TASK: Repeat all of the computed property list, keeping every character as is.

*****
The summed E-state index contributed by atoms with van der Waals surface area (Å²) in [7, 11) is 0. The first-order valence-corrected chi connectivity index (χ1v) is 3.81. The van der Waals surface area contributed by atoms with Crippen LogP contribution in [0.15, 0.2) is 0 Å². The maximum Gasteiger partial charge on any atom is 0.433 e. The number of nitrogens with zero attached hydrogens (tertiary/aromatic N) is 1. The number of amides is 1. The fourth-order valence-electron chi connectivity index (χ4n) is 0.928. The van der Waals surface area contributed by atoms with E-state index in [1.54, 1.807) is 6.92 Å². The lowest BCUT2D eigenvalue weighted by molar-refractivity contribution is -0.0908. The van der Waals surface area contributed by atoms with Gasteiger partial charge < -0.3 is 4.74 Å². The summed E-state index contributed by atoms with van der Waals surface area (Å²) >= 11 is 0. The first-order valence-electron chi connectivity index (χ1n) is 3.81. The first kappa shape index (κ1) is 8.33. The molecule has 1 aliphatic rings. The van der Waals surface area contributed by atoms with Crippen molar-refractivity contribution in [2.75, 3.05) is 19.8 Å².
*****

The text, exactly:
The summed E-state index contributed by atoms with van der Waals surface area (Å²) in [7, 11) is 0. The first-order valence-corrected chi connectivity index (χ1v) is 3.81. The van der Waals surface area contributed by atoms with Crippen LogP contribution in [0.15, 0.2) is 0 Å². The maximum Gasteiger partial charge on any atom is 0.433 e. The number of nitrogens with zero attached hydrogens (tertiary/aromatic N) is 1. The number of amides is 1. The fourth-order valence-electron chi connectivity index (χ4n) is 0.928. The van der Waals surface area contributed by atoms with E-state index in [1.54, 1.807) is 6.92 Å². The lowest BCUT2D eigenvalue weighted by molar-refractivity contribution is -0.0908. The van der Waals surface area contributed by atoms with Gasteiger partial charge < -0.3 is 4.74 Å². The summed E-state index contributed by atoms with van der Waals surface area (Å²) >= 11 is 0. The first-order valence-electron chi connectivity index (χ1n) is 3.81. The first kappa shape index (κ1) is 8.33. The molecule has 1 aliphatic rings. The van der Waals surface area contributed by atoms with Crippen molar-refractivity contribution in [2.75, 3.05) is 19.8 Å².